In the last few years, Basque cinema has been gaining momentum both nationally and internationally, with movies such as “To Say Goodbye“, “Gartxot“, “Zuretzako“, or the new documentary about the Basque conflict, “Gazta Zati Bat“.
Next month, the latest film by director Iñaki Elizalde, “Baztan”, will open in Spanish movie theaters on Friday, October 5th.
“Baztan” tells the story of a film crew that moves into the secluded valley of Baztan (Navarre) to make a movie about dark hidden events that took place in the early seventeenth century. While filming the movie and sharing life on a daily basis, some actors discover that racial discrimination is still present in the valley ten centuries later. It is a story about people and characters like Joxe (Unax Ugalde), a young man who rebels against the discrimination he and his ancestors have been suffering for years, just for being Agotes.
Iñaki Elizalde is a director, scriptwriter and film editor of the following short films: Gernika, Agurra, Patesnak a story of Christmas, Lorca, The oblivion of the memory. He is the recipient of more than 20 national and international awards. Among other things, he’s involved with Pausoka‘s production for ETB.
The movie will compete with nine other Basque productions for the Serbitzu Award given by the San Sebastian Festival, and Michel Gaztambide, writer of “Baztan”, will receive the prize awarded by the Festival Zinemira and associations producers EPE / APV and IBAIA for his incredible trajectory of a prominent personality of Basque cinema.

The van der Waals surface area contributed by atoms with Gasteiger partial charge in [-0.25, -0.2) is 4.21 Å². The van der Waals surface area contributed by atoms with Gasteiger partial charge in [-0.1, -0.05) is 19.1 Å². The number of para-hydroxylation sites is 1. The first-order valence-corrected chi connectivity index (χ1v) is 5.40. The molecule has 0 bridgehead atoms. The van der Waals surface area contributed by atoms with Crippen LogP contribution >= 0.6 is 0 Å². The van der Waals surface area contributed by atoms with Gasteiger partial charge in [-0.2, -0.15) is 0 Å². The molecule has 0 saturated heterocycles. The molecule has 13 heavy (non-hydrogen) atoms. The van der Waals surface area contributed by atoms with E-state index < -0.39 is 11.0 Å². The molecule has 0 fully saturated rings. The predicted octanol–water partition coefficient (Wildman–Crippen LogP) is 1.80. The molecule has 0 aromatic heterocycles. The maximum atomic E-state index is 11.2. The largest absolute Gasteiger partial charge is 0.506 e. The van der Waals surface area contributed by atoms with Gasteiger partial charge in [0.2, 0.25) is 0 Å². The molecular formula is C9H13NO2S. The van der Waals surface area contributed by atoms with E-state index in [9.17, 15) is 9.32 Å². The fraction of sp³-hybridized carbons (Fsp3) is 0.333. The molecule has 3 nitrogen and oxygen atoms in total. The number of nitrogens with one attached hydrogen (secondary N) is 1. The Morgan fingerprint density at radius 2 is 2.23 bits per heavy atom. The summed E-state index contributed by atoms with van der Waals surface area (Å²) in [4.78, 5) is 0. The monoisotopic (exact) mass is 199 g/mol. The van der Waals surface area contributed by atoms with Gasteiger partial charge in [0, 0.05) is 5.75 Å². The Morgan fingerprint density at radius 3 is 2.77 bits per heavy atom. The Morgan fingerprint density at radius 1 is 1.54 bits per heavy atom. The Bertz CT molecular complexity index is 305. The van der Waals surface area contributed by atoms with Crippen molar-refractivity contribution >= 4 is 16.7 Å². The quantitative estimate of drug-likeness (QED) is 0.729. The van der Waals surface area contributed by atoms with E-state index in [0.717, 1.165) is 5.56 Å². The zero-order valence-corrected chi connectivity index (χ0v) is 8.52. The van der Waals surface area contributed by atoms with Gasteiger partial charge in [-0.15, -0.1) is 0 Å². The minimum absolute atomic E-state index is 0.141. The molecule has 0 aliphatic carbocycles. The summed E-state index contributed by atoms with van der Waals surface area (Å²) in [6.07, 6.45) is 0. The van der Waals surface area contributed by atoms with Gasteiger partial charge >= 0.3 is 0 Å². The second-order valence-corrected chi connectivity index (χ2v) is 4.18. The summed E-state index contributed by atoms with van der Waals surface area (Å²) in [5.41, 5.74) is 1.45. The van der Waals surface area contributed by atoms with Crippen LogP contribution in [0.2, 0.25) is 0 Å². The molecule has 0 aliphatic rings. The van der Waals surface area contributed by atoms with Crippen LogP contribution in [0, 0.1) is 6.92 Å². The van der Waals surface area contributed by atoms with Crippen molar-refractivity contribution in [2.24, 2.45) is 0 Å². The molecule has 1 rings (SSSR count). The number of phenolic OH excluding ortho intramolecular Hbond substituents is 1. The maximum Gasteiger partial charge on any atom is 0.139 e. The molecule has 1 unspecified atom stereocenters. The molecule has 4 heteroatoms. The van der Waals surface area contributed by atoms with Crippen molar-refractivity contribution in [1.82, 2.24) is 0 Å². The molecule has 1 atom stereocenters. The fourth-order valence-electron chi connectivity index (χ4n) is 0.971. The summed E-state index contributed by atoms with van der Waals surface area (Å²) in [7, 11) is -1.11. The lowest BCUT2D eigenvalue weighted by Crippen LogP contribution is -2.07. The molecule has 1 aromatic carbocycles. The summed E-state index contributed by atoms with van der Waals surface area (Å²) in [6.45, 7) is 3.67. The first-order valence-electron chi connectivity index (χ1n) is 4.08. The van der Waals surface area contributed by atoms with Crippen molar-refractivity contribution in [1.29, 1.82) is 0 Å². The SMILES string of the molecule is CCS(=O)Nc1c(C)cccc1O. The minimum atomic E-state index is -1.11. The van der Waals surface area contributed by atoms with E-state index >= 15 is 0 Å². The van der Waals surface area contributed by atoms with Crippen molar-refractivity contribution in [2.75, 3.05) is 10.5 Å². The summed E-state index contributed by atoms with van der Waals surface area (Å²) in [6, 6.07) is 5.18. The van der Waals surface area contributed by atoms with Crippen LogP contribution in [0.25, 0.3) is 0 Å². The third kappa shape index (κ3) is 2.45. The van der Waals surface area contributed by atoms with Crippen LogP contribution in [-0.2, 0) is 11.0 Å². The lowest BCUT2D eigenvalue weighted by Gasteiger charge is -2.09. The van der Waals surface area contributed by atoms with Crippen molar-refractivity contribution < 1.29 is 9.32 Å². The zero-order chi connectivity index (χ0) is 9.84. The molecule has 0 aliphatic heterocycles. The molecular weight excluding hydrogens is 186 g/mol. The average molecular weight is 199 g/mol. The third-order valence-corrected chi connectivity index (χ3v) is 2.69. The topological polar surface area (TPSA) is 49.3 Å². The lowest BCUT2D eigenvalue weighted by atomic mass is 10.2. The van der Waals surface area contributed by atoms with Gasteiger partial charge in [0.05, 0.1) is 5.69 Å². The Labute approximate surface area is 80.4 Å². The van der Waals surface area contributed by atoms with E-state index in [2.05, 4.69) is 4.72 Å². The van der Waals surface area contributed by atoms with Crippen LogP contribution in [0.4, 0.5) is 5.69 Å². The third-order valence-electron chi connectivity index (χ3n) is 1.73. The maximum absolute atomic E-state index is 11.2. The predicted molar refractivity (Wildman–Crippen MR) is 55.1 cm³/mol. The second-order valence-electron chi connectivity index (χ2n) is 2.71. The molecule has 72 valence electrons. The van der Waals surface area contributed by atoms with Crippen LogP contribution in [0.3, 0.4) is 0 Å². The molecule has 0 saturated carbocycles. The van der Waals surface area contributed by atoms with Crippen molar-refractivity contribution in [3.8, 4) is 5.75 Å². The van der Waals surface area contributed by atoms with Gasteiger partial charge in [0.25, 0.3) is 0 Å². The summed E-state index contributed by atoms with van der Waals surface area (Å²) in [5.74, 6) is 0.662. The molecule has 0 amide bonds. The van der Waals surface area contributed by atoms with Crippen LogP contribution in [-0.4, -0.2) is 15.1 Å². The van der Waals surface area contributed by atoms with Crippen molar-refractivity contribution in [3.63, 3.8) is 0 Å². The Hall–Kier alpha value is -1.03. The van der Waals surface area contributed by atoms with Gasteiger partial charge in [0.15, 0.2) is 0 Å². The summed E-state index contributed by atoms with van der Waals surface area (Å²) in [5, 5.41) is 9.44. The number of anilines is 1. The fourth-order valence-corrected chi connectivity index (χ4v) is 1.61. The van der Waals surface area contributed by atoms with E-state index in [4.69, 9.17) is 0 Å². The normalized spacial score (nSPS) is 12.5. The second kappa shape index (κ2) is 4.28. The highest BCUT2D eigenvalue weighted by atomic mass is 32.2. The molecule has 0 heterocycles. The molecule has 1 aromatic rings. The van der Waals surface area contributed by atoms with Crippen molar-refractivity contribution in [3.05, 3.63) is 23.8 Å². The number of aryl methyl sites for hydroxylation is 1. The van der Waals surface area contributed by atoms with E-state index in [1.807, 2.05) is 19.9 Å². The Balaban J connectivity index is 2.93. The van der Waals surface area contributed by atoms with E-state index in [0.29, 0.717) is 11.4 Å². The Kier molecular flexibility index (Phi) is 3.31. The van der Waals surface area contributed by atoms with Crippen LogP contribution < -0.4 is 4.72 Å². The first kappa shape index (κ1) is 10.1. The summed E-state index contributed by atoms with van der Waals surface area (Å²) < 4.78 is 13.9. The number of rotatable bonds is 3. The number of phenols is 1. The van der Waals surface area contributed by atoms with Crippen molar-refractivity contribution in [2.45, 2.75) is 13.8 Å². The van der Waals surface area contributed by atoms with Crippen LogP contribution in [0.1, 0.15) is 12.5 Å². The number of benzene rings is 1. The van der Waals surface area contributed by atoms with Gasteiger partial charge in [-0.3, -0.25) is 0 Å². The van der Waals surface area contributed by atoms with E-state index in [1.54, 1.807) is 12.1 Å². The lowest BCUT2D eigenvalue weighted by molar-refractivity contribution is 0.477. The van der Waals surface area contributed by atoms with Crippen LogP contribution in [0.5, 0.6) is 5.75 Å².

Bea Echeveste, who is part of the translation team for the movie, got me in touch with the director and he agreed to answer a few questions for A Basque in Boise. (The original interview in Spanish can be found here).
Q. What sparked the idea for “Baztan”? Why did you choose the Valley of Baztan to film the movie?
Iñaki Elizalde. The proposal came from Mikel Pruaño, resident of Baztan and producer of the movie. For some time now, certain people had been wanting to tell the story of the Agotes; who they were, how the turned up in the Valley of Baztan, and why the suffered as much as they did. They were looking for normal and humble work. A project that would come close, as much as possible, to the reality of their history.
Q. I read that initially you lacked the financial resources needed to shoot the movie but you decided to go forward. How does one overcome such an obstacle to make his dream a reality?
A director might propose the approach to a story, but the story does not exist until a producer fights to carry it on. The story unfolds during two narrative moments. Initially we shot the moment that takes place at the beginning of the 17th century. We found some help to get it produced and, with a lot of work and some loses, we were able to make it.
After this material was edited, we looked for financing to shoot the second moment, the one that takes place in the present. Several organizations joined the project, as well a television channel and some private producers that believed in the project.